Both Oslo I and Oslo II expressly deferred the question of the Palestinian refugees, “postponing any ‘policing of the past’ to a future unspecified stage” (King-Irani, 375; Cavanaugh, 940-1). The brokered settlements failed to mention any efforts to compensate or acknowledge Palestinian refugees, or consider symbolic measures to address the return issue. Whilst some peace plans mention 1948,  none of them truly grapple with the psychological and historical barriers impeding the parties (Bracka). Civil engagement with the past may be the only way to credibly investigate and expose human rights violations, and apply transitional justice to the conflict.

Secondly, unofficial truth-telling may be more valuable, given its local legitimacy and role as a tool of conflict transformation. Civic truth initiatives often play a larger part in earlier stages of conflict than official ones (Dudai, 258). The Northern Ireland experience demonstrates the value of ‘sequencing’ truth recovery efforts in highly politicised contexts, “with intra-communal truth recovery being the first necessary ‘building block’ for people to develop the sense of self-confidence, security and receptiveness” (Lundy and McGovern, 2).  For Israelis and Palestinians, grass-roots truth-telling might set the stage for narrowing meta-narratives, and fostering a degree of empathy between the two sides (Adam and Moodley, 156). Indeed, the ability to develop a new and shared view of the past is central to reconciliation processes, (Bar-Tal and Bennink) and it requires domestic legitimacy (Bar-Siman-Tov, 15). In this regard, the involvement of Israeli and Palestinian victims may lend more weight to truth-recovery. This is particularly true for the Palestinian refugees. The experience of Oslo demonstrates that formal authorisation of a political agreement is not enough, if the agreement is unacceptable to vast segments of the population.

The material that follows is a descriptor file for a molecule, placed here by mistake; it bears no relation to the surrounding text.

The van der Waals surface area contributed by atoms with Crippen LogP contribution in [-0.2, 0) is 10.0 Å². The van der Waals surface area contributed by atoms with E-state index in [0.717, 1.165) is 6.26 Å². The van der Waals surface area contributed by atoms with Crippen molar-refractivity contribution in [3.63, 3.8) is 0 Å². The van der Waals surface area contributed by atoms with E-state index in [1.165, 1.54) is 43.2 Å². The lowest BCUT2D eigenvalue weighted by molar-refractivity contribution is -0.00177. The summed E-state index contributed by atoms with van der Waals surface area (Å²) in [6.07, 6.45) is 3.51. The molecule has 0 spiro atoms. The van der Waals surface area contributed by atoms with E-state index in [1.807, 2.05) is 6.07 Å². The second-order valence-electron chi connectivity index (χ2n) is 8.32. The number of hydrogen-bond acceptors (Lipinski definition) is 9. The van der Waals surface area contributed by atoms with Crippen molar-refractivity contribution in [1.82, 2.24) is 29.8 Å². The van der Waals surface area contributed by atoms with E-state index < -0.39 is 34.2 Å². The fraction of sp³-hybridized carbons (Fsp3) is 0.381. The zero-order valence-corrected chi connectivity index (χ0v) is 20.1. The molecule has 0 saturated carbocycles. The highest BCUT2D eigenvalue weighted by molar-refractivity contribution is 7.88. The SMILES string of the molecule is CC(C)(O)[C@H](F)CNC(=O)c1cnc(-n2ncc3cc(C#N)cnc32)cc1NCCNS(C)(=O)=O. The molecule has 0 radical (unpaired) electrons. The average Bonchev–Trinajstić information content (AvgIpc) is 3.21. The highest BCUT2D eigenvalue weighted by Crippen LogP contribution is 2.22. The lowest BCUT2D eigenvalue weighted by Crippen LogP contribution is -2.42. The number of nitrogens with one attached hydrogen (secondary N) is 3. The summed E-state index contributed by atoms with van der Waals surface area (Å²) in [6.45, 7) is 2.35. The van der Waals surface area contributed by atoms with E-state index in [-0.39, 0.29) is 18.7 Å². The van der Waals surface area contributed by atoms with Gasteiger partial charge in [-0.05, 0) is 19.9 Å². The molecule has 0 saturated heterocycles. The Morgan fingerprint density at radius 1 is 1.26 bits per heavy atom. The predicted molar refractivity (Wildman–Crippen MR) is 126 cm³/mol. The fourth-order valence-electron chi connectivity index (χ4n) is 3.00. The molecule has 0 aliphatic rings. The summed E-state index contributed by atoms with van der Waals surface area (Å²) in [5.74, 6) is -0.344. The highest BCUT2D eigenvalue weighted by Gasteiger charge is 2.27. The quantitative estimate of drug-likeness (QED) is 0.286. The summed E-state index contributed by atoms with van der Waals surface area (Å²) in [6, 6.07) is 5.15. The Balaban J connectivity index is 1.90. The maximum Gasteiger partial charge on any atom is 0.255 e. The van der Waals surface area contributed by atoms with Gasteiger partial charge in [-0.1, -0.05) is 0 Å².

Ultimately, culturally tailored transitional justice measures could significantly improve conflict resolution for this region. For example, unofficial truth-telling might resonate more with Palestinians based on their customary conflict resolution practices (sulha). A modified process of sulha might be a relevant basis for an Israeli-Palestinian community truth initiative (Lang, Gellman and Vuinovich). In particular, a transitional justice mechanism should be conceived that transcends the narrow official discourse, and which “encompasses the requirements of narrative, history, reparations, and repair.” This author contemplates a collaborative project in which an Israeli-Palestinian Truth and Empathy Commission (IPTEC) is jointly formulated to inform political negotiations and provoke wider debate (Miller, 306).

Part 3: ‘Build it, and they will Calm’: Conceiving an Israeli-Palestinian Truth and Empathy Commission (IPTEC)

It might seem counter-intuitive to conceive of an IPTEC against the grim political backdrop. Yet, as discussed in the previous article, in an era of diplomatic stalemate and official hostility, civil society efforts may be the only feasible avenue for truth-recovery and transitional justice in the Israeli-Palestinian conflict. Indeed, unofficial truth-telling may be more valuable, given its local legitimacy and role as a tool of conflict transformation.